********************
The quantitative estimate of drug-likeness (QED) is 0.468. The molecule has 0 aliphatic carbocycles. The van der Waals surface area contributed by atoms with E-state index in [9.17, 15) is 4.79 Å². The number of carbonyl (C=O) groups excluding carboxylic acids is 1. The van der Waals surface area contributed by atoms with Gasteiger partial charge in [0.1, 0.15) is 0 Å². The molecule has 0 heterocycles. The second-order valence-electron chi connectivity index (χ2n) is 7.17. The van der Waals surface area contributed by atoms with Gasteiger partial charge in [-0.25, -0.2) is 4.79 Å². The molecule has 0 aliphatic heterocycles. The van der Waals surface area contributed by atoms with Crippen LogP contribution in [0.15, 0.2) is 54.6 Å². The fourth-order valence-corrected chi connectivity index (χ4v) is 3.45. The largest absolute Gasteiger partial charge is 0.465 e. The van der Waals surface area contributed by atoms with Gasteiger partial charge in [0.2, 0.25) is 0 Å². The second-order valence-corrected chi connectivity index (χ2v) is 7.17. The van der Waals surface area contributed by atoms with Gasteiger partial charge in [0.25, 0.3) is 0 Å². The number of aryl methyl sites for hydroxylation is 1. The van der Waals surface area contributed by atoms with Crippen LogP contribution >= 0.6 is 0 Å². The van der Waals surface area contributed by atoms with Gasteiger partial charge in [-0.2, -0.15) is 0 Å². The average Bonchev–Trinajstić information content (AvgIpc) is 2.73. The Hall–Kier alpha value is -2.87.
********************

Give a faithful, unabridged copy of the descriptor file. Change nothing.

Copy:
The quantitative estimate of drug-likeness (QED) is 0.468. The molecule has 0 aliphatic carbocycles. The van der Waals surface area contributed by atoms with E-state index in [9.17, 15) is 4.79 Å². The number of carbonyl (C=O) groups excluding carboxylic acids is 1. The van der Waals surface area contributed by atoms with Gasteiger partial charge in [0.1, 0.15) is 0 Å². The molecule has 0 heterocycles. The second-order valence-electron chi connectivity index (χ2n) is 7.17. The van der Waals surface area contributed by atoms with Gasteiger partial charge in [-0.25, -0.2) is 4.79 Å². The molecule has 0 aliphatic heterocycles. The van der Waals surface area contributed by atoms with Crippen LogP contribution in [0.15, 0.2) is 54.6 Å². The fourth-order valence-corrected chi connectivity index (χ4v) is 3.45. The largest absolute Gasteiger partial charge is 0.465 e. The van der Waals surface area contributed by atoms with Gasteiger partial charge in [0.2, 0.25) is 0 Å². The second-order valence-corrected chi connectivity index (χ2v) is 7.17. The van der Waals surface area contributed by atoms with Gasteiger partial charge in [0.25, 0.3) is 0 Å². The number of aryl methyl sites for hydroxylation is 1. The van der Waals surface area contributed by atoms with Crippen LogP contribution >= 0.6 is 0 Å². The van der Waals surface area contributed by atoms with Gasteiger partial charge in [-0.2, -0.15) is 0 Å². The average Bonchev–Trinajstić information content (AvgIpc) is 2.73. The Hall–Kier alpha value is -2.87.